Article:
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Looking Back at 2018

Kennedy, Maureen Shawn, MA, RN, FAAN

AJN The American Journal of Nursing: January 2019 - Volume 119 - Issue 1 - p 7
doi: 10.1097/01.NAJ.0000552587.92600.a4
Editorial

A review of a year some labeled ‘toxic.’

AJN Editor-in-Chief E-mail: shawn.kennedy@wolterskluwer.com

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Last January, when we published our annual review of the top stories of 2017 that influenced nurses, nursing, and the people in our care, five stories surfaced as the most compelling. One, the misguided arrest of Utah nurse Alex Wubbels, was settled with Wubbels being vindicated and many hospitals revisiting policies to protect nurses’ and patients’ rights. The other four items—the increasing number of deaths from the opioid epidemic; environmental disasters such as fires, floods, and hurricanes; the political battle over how to deliver health care to U.S. citizens; and the continuing nightmare of mass killings and Congress’ refusal to enact effective gun laws—persisted throughout this past year (see In the News for more analysis):

  • According to the Centers for Disease Control and Prevention, as of April 2018 drug overdoses had claimed approximately 68,255 lives—essentially unchanged from April 2017.
  • California has had its worst fire season to date, and Hurricanes Florence and Michael ravaged the Southeast. And in November the federal government released a report detailing the devastating economic and human consequences of climate change.
  • Congress continued to erode access to health care for many Americans through weakening the Affordable Care Act (ACA). Programs to help eligible people enroll in Medicaid and federal marketplace coverage were defunded; states were given permission to offer plans that do not comply with the ACA, which will ultimately raise premiums for those who choose ACA-compliant plans; and states can now enact a work requirement as a criterion for Medicaid eligibility.
  • And although incidents of gun violence have decreased somewhat—from 15,650 deaths and 346 mass shootings in 2017 to 13,151 deaths and 320 mass shootings in 2018 (as of November 25)—these numbers demand action.

As critical as these issues are and continue to be, they were overshadowed in the spring when the federal government instituted a policy of separating children from parents apprehended crossing the U.S.–Mexico border. This action sparked such a backlash that President Trump issued an executive order rescinding the policy. At one point, according to a July government report, there were over 2,500 children between the ages of five and 17 awaiting reunification with a parent or other family member. While most have now been reunited, one wonders how the effect of months of separation will play out for these children in years to come: research has shown that severe stress in early childhood, especially in the absence of adult support, exerts physical changes on the brain (see AJN Reports for details). On the cover of this issue is one of the many heart-wrenching images of children who are placed in holding centers around the country. And as I write this at year-end, hundreds of Central American asylum seekers are amassing at the U.S.–Mexican border seeking entry, potentially creating another humanitarian crisis.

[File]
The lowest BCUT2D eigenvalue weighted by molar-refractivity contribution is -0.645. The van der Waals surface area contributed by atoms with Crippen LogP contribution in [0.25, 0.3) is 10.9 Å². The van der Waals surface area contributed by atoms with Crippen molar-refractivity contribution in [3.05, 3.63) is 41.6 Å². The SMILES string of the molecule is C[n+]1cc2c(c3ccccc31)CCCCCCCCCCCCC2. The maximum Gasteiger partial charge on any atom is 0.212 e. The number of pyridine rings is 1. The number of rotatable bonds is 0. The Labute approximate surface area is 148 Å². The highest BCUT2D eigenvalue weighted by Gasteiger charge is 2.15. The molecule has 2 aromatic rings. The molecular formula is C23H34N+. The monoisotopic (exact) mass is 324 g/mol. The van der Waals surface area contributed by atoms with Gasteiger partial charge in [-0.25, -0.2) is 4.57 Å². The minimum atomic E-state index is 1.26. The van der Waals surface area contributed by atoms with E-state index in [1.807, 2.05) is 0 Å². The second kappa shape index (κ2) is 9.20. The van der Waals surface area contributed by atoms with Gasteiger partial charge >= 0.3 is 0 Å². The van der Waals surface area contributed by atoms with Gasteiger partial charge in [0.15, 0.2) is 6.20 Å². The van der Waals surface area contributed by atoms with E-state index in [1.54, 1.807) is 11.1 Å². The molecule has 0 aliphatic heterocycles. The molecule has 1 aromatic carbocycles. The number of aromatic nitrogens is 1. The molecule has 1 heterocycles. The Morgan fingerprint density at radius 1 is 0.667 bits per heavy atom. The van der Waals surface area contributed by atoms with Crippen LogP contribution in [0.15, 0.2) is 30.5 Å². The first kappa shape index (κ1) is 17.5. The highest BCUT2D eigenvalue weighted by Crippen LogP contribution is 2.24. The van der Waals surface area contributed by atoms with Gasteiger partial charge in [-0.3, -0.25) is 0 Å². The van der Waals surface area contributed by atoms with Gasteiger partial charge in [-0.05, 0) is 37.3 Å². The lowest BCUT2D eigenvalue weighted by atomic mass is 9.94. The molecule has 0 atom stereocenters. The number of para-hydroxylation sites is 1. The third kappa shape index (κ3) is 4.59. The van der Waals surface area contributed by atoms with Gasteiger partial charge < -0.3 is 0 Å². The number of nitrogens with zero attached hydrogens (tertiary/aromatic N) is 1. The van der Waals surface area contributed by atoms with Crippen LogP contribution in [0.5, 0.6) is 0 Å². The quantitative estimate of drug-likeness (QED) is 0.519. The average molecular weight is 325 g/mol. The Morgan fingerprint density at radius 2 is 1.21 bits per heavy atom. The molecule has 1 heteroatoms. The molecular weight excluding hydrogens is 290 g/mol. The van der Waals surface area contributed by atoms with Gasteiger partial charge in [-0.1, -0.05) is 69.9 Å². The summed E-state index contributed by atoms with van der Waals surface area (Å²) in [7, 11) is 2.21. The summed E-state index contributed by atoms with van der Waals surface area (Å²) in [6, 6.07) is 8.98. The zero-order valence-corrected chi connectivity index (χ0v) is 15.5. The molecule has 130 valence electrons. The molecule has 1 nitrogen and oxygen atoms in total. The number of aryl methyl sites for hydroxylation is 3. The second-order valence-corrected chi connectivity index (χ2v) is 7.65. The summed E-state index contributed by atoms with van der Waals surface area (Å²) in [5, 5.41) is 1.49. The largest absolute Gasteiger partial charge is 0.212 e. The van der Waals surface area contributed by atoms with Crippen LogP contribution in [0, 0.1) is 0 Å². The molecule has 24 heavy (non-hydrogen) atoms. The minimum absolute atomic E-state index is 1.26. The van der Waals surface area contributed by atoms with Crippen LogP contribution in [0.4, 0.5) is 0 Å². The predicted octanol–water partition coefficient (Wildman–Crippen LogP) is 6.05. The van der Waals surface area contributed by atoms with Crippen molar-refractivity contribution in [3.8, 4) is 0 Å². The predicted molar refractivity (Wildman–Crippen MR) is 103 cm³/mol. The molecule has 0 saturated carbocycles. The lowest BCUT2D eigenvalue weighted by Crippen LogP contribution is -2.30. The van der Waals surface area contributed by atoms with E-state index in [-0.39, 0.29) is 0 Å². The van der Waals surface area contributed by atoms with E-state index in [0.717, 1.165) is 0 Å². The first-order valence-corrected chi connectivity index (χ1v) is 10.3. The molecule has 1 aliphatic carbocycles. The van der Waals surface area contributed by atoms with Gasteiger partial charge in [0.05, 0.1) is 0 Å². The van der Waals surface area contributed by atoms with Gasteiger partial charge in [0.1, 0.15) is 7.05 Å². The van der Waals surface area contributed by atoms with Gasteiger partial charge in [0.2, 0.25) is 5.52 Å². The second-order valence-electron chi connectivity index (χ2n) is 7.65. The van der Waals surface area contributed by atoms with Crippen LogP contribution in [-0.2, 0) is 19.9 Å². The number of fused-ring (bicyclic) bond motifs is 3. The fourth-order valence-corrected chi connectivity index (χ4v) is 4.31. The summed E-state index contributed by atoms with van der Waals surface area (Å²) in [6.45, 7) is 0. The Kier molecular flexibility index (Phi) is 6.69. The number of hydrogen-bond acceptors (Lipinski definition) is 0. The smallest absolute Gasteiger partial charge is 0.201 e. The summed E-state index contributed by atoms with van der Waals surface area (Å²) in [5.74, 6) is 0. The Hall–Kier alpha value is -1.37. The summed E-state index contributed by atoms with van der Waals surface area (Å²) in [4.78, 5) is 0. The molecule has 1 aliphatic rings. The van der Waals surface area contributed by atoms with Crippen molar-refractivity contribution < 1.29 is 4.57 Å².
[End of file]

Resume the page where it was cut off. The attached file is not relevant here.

It's no wonder that in November the Oxford Dictionaries announced that its pick for the 2018 word of the year was toxic, meaning “poisoned or imbued with poison.” It was chosen for its frequent use as a descriptor for widely discussed issues during the year, and was habitually used alongside words such as chemicals, masculinity, environment, relationship, culture, and air. Oxford made its choice based on a word “judged to reflect the ethos, mood, or preoccupations of the passing year, and have lasting potential as a term of cultural significance.” While it may seem an appropriate choice, it is a sad commentary on the times.

However, as we begin 2019, I believe there is cause for optimism. Perhaps the midterm elections, which put an unprecedented number of women—including two nurses—in key positions in state government and Congress and restored us to a two-party Congress, will spur a different dialogue on these important issues. Perhaps the addition of young and diverse legislators will serve as a reminder to Congress that it represents all the people. Perhaps political debate can return to respectful discourse, with positions grounded in evidence and with the goal of bettering the health and welfare of everyone. We can only hope.

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